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Boat Repair

A New Fiberglass Guide And New Website!

By | Boat Repair, General Updates | No Comments

It’s been a while since I’ve done any actual updates about Boatworks Today; mainly because there really wasn’t anything too exciting to announce, but that has finally changed!

In this past week there has been a major over-haul of the website With ALL of that effort coming from Josh and Alyssa over atย https://www.fortirisgroup.com/ย  They did an absolutely amazing job, and without question this new site is something that I never would have been able to do myself!ย  When you have a chance stop in and take a tour ๐Ÿ˜‰ย  www.boatworkstoday.com

The other bit of big news is this past week I was finally able to finish a Fiberglass guide that I’ve been working on the past couple months! This is the first of what will likely be 6 downloadable guides each covering, in depth,ย  a different topic as it relates to fiberglass repairย 

Please check it out and if it looks like something that would be helpful for your projects let me know what you think!! Also sharing this post with your boating friends is always much appreciated!

Thank you in advance and have a great week!!

 

Applying Gelcoat, Spray or Brush?

By | Boat Repair, Fiberglassing Tools and Supplies | 2 Comments

Getting to the point of applying your color matched gelcoat is one of the last steps in finishing off your repair(s). In the video I mentioned that there were 2 common ways to do this; spraying or brushing..

While brushing the gelcoat has it’s advantages, it isn’t always the best approach. For small patches such as chips, dings, scratches and small repairs I believe that it is the most efficient both in prep time and application. However in situations where the repair spot is much larger than what is shown in the video, spraying is definitely the way to go.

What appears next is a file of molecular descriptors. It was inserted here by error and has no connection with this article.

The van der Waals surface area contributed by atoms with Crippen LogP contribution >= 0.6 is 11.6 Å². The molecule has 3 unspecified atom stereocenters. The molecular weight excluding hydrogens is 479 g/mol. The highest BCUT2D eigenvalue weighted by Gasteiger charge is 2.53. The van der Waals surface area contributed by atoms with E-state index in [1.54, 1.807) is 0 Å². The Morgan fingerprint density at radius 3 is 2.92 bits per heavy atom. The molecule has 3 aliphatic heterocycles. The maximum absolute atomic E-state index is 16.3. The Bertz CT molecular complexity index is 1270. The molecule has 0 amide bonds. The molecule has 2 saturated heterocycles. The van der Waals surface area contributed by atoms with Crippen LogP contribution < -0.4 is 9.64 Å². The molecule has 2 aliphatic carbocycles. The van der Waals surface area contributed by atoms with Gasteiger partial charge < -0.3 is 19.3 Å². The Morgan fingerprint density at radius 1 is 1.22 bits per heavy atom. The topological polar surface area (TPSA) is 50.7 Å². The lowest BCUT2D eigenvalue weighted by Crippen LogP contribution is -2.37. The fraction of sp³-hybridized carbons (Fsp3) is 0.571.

Looking at this option a little further, lets go over some of the options for equipment. The first thing that will be needed regardless of the type of spray gun used (we’ll cover this in a bit), is a large compressor. At a minimum a 3hp unit will be needed with a 60 gallon tank. This will provide most of the air needed with brief pauses to let the pressure build back up. Ideally, a 5hp unit will provide everything that you’ll require and then some; the compressor will be able to ‘catch up’ with the demand and occasionally turn off. 3HP units will run constantly and can tend to get a little ‘warm’ ๐Ÿ™‚ However, they do work! It’s what I have and so far (knock on wood) haven’t run into any issues.

With that part of the equation in place, now it’s time to talk about guns. Keeping in mind that gelcoat is a resin that has a relatively short working time before it starts to set up (normally 10 min depending on the % catalyst used) I like to use guns that can be broken down quickly. For the most part, this boils down to gravity style guns and cup guns (aka dump guns).

Pictured below is an example of a cup gun. These types of units are an ‘industry standard’ for higher volume application needs. This particular unit is the ES-100, I believe the newer model is the ES-120.

ES-100 Cup Gun

Advantages of this type of gun are:
– The gelcoat can be applied with very little to no thinning
– Simple design which allows quick break down for cleaning
– It’s able to “dump” a lot of material quickly and efficiently

In my opinion, the most attractive benefit of this is that the gelcoat does not require thinning. Whenever a material is thinned it displaces it’s properties. By this I am referring to UV-absorbers and pigments / color. A material that has been reduced will require a thicker film for the same level of protection versus un-thinned applications.ย  Also, when spraying laminating gelcoat (no wax additive), use of PVA will be required to achieve a full cure.

This being said, nothing is perfect. The downside of spraying thick material is that it will not give as smooth of a finish out of the gun, requiring more wetsanding to get the desired appearance.

The other style of gun mentioned is a typical gravity fed gun such as that shown here:

Gravity Gun

Use of this type of sprayer will require thinning the gelcoat to get proper atomization. These units are typically less expensive and can be viewed as semi-disposable. If the gelcoat happens to set up in the gun before cleaning, they can be replaced for $15-$20. Note: These cheap units will NOT provide a good finish with paints! A good paint gun can easily cost $500 or more ๐Ÿ™‚